Dry-Rise

Water scarcity affects four billion people worldwide.

Illustrated by Mekonnen and Hoekstra

New research says water scarcity is a much bigger problem than we thought. While previous studies estimated that between 1.7 and 3.1 billion people experience severe water shortages (when the amount of water consumed is double the amount available) during at least part of the year, a paper published last week in Science Advances puts that figure at a staggering four billion. That’s two-thirds of the global population.

Nearly half of those affected live in India or China, but the United States (lookin’ at you, California), Bangladesh, Pakistan, Nigeria, and Mexico are also hot spots of dry times. Population growth, improved living standards, changing consumption patterns, and agriculture are all driving the upswell in water shortages, which can affect everything from businesses to crop yields, human welfare, and biodiversity.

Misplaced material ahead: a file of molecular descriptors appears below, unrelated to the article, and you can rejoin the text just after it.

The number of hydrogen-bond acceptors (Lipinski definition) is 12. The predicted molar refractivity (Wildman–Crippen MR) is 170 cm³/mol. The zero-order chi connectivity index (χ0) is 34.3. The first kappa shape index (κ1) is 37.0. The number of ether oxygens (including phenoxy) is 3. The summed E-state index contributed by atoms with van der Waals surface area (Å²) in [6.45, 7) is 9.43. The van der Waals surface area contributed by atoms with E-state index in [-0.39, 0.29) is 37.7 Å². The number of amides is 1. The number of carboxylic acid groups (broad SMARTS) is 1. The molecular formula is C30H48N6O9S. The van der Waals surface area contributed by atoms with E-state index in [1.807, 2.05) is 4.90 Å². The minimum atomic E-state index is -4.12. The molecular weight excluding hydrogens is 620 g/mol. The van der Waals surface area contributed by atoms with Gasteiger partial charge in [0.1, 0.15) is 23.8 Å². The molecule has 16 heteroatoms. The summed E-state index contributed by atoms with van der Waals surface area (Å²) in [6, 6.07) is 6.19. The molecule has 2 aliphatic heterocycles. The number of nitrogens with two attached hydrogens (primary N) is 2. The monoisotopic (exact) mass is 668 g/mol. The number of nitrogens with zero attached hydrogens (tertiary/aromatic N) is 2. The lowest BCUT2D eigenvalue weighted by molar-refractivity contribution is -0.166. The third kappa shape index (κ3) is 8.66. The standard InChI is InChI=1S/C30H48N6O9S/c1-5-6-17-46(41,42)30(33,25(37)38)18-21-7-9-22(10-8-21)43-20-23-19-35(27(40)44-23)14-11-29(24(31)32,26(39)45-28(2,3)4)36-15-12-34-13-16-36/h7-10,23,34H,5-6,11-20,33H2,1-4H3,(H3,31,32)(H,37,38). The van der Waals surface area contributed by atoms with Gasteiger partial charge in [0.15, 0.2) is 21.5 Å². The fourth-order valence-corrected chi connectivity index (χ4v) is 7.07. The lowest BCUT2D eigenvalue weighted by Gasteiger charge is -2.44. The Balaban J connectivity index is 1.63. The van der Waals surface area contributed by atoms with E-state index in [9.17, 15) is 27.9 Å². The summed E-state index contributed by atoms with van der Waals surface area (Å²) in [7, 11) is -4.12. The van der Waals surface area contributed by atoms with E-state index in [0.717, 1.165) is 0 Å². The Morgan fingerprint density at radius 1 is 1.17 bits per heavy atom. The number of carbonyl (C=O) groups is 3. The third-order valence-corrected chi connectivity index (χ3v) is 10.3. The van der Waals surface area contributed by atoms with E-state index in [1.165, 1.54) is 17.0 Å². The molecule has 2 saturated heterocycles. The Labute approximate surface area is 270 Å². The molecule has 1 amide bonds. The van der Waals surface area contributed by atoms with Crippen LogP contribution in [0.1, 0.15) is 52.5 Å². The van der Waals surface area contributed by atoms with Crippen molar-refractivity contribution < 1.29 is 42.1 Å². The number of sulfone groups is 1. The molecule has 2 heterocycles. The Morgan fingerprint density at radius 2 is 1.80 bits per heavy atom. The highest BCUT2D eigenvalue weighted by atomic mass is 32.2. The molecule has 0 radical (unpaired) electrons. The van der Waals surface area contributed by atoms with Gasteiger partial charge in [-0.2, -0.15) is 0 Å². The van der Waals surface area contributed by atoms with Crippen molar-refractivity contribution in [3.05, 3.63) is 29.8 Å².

And climate change may only make it worse. That’s why “meeting humanity’s increasing demand for freshwater and protecting ecosystems at the same time,” the authors write, “will be one of the most difficult and important challenges of this century.” 


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